When it comes to investing, Gerry Garda of Vernon, B.C., loves two things above all else: day trading and researching small technology companies. (We’ve changed his name to protect his privacy.) Over the years, his high-risk strategy has made him well over $1 million. Most of his gains have been taxable, so when the federal government announced the creation of TFSAs three years ago, Garda opened one right away.
“I trade heavily,” says Garda, a 41-year-old administrative assistant with the B.C. Ministry of Transportation. “I look for small-cap technology stocks with no debt and high book values. I’m always looking for stocks that are takeover targets—nothing with a dividend. So far, my returns have been unbelievable.”
In fact, Garda says that the $15,000 he’s shovelled into his TFSA over the last three years has already grown to about $55,000 today. (He uses the same investing strategy inside his TFSA as he does in his non-registered investment account.) “With my first five grand, I bought Zarlink Semiconductors and made 30% in the first year.” Since then, he’s actively traded Zarlink as well as Hemisphere GPS, a Calgary high-tech company that makes precision equipment for the agricultural industry, and several others.
So is Garda concerned that the turmoil in markets right now may put a big dent in his high-roller strategy? “Not at all. I’m all-in. I’m not panicking at all. I’m just buying and trading. If I had more money, I’d be buying like a madman, because I think things will get much better. We’re not going to see these low stock prices for a long, long time and it’s an opportunity not to be missed.”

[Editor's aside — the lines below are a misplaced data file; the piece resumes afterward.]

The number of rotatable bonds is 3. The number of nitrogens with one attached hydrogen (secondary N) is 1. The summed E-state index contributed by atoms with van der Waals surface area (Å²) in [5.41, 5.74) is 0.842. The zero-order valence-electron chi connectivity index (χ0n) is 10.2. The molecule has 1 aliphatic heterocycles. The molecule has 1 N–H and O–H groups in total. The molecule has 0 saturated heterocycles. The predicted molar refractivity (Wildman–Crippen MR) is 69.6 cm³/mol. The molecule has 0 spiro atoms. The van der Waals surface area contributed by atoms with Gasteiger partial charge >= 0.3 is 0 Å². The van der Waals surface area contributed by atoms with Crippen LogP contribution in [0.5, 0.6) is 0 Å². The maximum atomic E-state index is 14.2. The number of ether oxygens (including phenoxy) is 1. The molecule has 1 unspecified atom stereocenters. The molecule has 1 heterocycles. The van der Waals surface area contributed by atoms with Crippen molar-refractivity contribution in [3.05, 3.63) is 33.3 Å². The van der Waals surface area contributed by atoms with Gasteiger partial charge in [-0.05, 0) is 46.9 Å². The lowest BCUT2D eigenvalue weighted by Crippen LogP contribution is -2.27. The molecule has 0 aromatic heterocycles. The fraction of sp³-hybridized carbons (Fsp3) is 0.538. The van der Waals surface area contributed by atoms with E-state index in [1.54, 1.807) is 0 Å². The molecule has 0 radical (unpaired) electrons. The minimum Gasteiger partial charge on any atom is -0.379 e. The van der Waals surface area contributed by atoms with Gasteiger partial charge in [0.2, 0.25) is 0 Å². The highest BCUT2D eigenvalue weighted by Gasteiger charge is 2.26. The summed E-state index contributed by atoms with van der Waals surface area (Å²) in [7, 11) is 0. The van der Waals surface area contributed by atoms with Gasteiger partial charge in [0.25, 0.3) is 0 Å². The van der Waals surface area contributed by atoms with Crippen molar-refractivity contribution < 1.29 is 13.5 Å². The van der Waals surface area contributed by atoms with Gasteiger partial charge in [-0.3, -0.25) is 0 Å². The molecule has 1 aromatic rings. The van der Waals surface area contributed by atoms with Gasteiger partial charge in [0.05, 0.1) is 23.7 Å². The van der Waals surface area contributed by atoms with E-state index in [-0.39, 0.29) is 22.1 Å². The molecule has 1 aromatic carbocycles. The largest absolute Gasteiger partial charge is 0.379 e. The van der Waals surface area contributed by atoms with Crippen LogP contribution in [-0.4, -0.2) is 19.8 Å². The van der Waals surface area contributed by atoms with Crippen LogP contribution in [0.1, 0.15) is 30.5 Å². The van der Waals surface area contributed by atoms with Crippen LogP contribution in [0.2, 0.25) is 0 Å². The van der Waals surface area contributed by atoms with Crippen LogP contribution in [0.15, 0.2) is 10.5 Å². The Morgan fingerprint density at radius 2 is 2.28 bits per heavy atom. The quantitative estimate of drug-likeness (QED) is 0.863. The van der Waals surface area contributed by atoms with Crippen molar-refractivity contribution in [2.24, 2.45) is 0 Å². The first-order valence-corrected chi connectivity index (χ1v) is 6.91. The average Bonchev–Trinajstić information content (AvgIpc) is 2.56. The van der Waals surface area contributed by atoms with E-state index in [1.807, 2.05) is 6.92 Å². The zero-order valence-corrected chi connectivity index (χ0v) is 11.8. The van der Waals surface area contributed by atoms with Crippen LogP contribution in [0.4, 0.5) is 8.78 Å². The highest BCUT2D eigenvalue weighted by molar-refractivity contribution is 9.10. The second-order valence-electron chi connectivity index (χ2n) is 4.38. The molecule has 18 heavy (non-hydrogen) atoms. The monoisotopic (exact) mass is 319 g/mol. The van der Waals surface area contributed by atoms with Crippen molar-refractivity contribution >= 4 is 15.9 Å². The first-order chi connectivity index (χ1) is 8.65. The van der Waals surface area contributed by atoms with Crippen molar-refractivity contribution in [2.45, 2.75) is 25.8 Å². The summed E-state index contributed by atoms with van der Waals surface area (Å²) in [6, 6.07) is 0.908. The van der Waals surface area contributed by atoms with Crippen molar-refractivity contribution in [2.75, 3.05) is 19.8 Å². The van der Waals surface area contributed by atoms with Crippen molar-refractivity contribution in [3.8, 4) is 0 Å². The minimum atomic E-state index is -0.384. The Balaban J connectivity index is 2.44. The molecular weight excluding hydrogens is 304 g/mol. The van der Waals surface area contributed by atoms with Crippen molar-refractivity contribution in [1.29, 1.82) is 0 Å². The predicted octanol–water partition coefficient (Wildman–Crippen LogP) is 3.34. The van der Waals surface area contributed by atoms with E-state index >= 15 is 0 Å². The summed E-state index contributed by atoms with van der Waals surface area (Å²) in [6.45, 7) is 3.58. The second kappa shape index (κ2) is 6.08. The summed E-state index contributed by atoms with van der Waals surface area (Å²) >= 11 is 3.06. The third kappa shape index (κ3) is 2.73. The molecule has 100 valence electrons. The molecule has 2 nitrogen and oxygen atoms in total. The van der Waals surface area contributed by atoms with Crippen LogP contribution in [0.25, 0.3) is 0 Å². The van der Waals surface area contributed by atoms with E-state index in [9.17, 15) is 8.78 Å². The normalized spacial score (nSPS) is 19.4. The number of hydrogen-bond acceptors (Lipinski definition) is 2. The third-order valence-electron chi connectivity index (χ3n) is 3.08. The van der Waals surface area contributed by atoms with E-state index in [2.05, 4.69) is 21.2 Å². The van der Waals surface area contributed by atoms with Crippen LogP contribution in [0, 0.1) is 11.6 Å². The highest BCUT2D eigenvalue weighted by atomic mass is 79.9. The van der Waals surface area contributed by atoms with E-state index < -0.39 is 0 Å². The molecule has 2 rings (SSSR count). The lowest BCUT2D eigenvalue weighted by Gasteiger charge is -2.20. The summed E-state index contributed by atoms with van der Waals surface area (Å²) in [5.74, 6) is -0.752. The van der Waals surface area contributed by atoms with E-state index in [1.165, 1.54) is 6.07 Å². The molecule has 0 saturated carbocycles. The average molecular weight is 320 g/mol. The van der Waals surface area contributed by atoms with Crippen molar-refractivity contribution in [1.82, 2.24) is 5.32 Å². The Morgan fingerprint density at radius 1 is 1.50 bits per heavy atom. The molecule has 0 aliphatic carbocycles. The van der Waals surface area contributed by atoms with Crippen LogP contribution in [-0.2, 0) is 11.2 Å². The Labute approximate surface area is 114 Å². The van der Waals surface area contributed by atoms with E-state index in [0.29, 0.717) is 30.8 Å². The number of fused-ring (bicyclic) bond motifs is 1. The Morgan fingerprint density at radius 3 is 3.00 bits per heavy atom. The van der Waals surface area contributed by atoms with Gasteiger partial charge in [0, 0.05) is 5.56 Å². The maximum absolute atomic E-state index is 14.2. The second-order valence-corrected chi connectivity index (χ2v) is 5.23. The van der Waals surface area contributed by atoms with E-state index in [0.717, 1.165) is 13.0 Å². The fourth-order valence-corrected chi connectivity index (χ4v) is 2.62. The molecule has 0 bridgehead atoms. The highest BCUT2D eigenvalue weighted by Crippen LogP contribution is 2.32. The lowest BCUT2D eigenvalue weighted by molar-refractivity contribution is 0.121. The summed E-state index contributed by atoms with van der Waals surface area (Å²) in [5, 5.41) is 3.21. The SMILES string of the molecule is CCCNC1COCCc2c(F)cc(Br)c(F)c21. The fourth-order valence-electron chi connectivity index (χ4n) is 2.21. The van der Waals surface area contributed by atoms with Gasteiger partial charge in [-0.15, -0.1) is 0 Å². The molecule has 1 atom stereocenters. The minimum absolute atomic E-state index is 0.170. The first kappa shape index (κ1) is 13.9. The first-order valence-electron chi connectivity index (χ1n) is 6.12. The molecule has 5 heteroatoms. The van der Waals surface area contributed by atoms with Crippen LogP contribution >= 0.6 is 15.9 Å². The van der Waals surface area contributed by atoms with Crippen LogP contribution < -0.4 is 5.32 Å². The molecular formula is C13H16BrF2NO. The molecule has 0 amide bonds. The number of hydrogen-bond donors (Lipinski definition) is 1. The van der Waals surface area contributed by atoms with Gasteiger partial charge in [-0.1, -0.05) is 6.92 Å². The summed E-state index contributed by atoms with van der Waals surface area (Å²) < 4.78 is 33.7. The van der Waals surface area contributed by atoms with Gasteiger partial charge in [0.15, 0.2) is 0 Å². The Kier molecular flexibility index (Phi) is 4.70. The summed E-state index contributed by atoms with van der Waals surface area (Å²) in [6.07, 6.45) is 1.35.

What the experts say
In general, using a TFSA for holding stocks is a great idea. “Due to the nature of the tax sheltering, combined with the ability to make withdrawals on a tax-free basis, you may actually want to hold high-growth stocks in a TFSA,” says Lamontagne. Larger gains will enjoy bigger tax savings, plus you are actually increasing the contribution room.
Here’s how: any withdrawals from a TFSA are added to your contribution room in the following calendar year. “What most people fail to realize is if Garda withdrew the full $55,000 from his TFSA this year, the contribution room added back in the next calendar year would not just be the original $15,000 that he contributed. It would be the full $55,000 market value.” The downside is that if you a buy a stock that goes bust in your TFSA, you can never get that contribution room back.
Although both Lamontagne and Heath commend Garda on his success, they agree that his strategy is high-risk and not for everyone. “I caution investors about applying Garda’s comments regarding ‘low stock prices’ and an ‘opportunity not to be missed’ to the broader markets,” says Heath. “I think we’re in the midst of a very precarious time for stocks. Investors should proceed with caution—both inside and outside their TFSAs.”